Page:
Housing an impressive collection of ancient Roman statues, medieval and Renaissance art, as well as an impressive range of jewels and coins. Most importantly it is home to The Capitoline Wolf which depicts Romulus and Remus suckling from the she-wolf before the founding of Rome.
Insider tip: The Capitoline Museums can get incredibly busy during high season so we highly recommend buying your tickets beforehand.
11. Pig Out on Pasta and Pizza
There is a reason that Italian food is revered around the world. I’ve been to quite a few places on this planet, and no matter how small, if they serve any cuisine apart from the local one, it’s some sort of pizza or pasta… and imitation is the imperative word!
Italians take food very seriously and for a good reason – it tastes better in Italy. Traditionally, Italian recipes are quite simple with a small number of ingredients per dish. That’s because the country is truly blessed with amazing produce: tomatoes are redder, basil is more fragrant, and cheese is fresher.
Insider tip: It’s not just spaghetti bolognese and pizza in Italy, some of the must try dishes in Rome are: Allesso di Bollito (simmered beef), carciofi alla giudia (Jewish style fried artichokes), Cacio e Pepe, Carbonara, Maritozzi, Porchetta, Supplì and Trapizzino.
12. View Modern Art at the MAXXI
Okay, let’s take a break from the old stuff and see something new. With its amazing history with artists like Michelangelo, Raphael and Bernini, you may be tempted to view art in Rome in the past tense, but that would be a mistake.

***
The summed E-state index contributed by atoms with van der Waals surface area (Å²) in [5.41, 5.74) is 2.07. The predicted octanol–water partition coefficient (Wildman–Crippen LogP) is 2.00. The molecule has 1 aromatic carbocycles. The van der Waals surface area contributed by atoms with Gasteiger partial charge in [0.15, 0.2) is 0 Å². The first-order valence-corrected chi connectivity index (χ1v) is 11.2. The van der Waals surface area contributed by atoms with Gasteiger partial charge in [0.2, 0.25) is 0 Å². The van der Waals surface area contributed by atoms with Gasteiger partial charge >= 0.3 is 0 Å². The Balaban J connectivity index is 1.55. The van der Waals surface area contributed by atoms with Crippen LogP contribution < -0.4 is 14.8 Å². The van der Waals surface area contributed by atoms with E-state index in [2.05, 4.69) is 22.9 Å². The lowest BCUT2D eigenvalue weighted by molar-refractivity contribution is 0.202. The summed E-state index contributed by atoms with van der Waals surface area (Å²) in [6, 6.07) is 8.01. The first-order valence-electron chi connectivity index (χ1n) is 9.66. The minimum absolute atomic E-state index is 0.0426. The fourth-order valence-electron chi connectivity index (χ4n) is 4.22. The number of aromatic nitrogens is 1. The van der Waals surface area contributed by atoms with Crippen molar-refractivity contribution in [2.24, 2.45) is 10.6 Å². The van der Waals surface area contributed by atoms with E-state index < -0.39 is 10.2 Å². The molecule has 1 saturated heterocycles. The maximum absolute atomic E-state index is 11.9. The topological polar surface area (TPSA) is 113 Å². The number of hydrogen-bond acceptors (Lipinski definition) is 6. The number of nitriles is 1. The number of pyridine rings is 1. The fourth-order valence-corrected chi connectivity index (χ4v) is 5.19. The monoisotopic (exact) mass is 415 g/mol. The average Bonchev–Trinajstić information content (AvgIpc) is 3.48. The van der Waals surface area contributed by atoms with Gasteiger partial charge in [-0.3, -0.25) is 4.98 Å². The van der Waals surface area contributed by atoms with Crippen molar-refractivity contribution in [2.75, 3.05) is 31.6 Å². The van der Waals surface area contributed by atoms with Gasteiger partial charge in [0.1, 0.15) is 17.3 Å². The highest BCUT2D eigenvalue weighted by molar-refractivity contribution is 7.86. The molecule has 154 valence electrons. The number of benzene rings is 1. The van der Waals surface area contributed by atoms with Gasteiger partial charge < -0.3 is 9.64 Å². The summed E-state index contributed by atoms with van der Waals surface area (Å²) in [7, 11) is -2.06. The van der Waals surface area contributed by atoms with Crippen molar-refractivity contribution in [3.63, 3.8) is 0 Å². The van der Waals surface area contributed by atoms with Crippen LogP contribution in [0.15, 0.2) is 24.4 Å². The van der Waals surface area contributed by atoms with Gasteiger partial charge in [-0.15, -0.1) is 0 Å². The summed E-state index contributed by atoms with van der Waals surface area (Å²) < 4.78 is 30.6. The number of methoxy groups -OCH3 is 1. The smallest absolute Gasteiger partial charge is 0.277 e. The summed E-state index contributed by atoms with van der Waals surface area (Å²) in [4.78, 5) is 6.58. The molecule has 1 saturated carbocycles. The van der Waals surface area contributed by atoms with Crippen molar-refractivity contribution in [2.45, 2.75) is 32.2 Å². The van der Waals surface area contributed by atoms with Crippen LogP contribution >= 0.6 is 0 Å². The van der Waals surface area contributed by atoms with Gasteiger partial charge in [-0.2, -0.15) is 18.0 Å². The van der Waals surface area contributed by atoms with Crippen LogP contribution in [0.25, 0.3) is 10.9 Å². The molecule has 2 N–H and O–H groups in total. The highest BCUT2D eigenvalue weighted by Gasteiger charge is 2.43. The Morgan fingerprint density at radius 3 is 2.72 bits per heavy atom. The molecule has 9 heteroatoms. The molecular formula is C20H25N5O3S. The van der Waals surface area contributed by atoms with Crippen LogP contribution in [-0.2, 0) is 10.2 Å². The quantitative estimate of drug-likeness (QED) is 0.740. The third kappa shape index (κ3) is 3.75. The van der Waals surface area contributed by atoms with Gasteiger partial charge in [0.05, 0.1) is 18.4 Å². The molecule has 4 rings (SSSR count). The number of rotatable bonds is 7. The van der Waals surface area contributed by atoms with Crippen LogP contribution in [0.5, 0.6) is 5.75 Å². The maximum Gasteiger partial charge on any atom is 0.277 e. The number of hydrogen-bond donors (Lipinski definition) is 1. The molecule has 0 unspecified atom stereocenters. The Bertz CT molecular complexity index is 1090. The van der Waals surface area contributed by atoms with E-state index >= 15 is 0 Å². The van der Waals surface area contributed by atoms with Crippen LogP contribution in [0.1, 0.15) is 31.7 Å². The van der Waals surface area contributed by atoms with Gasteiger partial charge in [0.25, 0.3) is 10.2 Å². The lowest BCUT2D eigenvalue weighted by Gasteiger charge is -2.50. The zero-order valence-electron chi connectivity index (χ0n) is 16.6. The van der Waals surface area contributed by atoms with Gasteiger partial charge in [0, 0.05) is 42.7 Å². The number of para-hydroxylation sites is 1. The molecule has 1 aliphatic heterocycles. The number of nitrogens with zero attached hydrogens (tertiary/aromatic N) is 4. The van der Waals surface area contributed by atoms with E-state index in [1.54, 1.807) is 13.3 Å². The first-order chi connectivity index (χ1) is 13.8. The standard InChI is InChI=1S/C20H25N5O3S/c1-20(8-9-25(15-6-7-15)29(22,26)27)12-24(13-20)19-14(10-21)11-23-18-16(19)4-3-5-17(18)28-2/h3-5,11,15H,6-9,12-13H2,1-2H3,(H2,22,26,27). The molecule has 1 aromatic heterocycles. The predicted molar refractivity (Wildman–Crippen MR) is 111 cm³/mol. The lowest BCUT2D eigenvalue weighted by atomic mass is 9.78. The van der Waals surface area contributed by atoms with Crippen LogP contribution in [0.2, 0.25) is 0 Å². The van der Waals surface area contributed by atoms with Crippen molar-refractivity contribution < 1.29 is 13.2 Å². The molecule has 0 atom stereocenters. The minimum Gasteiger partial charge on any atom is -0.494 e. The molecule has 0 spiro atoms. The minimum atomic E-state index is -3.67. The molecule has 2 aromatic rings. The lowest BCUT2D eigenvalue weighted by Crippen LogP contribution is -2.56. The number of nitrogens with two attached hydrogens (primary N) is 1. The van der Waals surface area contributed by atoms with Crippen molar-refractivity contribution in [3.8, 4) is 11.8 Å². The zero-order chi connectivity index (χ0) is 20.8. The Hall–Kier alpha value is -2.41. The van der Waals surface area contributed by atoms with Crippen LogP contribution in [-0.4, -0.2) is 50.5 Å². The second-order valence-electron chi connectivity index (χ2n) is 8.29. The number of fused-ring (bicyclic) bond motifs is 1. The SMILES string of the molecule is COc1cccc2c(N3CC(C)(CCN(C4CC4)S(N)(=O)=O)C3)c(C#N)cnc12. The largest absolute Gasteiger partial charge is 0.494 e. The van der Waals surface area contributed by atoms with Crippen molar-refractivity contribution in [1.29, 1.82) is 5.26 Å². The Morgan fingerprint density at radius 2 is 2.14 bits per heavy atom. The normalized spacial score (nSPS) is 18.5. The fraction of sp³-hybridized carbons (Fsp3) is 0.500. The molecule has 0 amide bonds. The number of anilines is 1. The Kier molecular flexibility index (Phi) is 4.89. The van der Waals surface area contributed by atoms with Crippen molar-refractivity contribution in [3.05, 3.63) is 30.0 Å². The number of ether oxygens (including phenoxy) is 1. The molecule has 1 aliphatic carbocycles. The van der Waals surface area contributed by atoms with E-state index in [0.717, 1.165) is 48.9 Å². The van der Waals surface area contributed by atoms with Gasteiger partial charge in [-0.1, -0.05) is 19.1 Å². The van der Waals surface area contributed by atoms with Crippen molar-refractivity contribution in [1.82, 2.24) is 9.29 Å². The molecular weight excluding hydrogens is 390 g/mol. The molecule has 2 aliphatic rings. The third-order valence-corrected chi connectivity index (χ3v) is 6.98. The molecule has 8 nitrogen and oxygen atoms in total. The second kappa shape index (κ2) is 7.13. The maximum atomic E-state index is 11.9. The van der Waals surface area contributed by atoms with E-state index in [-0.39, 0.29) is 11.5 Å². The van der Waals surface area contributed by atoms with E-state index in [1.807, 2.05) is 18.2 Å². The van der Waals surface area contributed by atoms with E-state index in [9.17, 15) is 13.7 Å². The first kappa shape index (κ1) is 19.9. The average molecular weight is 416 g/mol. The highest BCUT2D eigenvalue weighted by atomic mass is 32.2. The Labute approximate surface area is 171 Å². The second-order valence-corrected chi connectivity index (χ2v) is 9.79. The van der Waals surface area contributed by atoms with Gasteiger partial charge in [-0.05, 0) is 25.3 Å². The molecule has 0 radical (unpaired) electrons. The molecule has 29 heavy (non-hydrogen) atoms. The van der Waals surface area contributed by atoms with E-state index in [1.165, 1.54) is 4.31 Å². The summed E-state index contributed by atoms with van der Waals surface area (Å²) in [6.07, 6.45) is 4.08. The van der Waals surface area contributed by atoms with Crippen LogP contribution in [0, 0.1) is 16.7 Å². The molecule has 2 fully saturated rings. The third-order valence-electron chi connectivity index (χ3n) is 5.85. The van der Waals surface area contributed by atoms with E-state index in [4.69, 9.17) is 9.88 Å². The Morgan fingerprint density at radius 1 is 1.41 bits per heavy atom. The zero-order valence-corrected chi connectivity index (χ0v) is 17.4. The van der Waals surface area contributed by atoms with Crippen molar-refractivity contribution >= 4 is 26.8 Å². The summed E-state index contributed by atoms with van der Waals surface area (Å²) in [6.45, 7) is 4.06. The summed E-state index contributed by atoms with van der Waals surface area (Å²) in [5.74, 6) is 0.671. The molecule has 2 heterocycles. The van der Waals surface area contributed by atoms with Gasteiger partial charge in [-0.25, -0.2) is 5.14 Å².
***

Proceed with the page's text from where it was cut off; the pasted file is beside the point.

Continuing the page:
With galleries like the MACRO and MAXXI starting their own Biennale two years ago, the art scene here is alive and well. The building of the MAXXI is a work of art in itself and the exhibitions inside are just as stunning. It is divided into two sections, with art and architecture housed in two separate buildings.
13. Take in the View at the Altar of the Fatherland
I don’t know about you, but one of my favourite things to do in a new city is to find the best viewpoint. There’s something amazing about viewing a city from above and it’s something I do early on to get an idea of the layout of the city.
Having been to several viewpoints in Rome, my favourite by far is the rooftop of the Altar of the Fatherland. Take in both the incredible scale of the city and appreciate the history and architecture that surrounds you.
Insider tip: Visiting the site in the evening at sunset the facade turns from white to a glowing red.
The façade is impressive in itself but the views are something else. Officially the Victor Emmanuel II National Monument, but affectionately known as “The Wedding Cake” or “The Typewriter”, it is relatively modern for this ancient city, dating back to 1935. It is now considered one of the national symbols of Italy.
Had enough of the dense city life and need to take a break? Channel your inner Diane Lane and take a day trip from Rome to the Tuscan sun.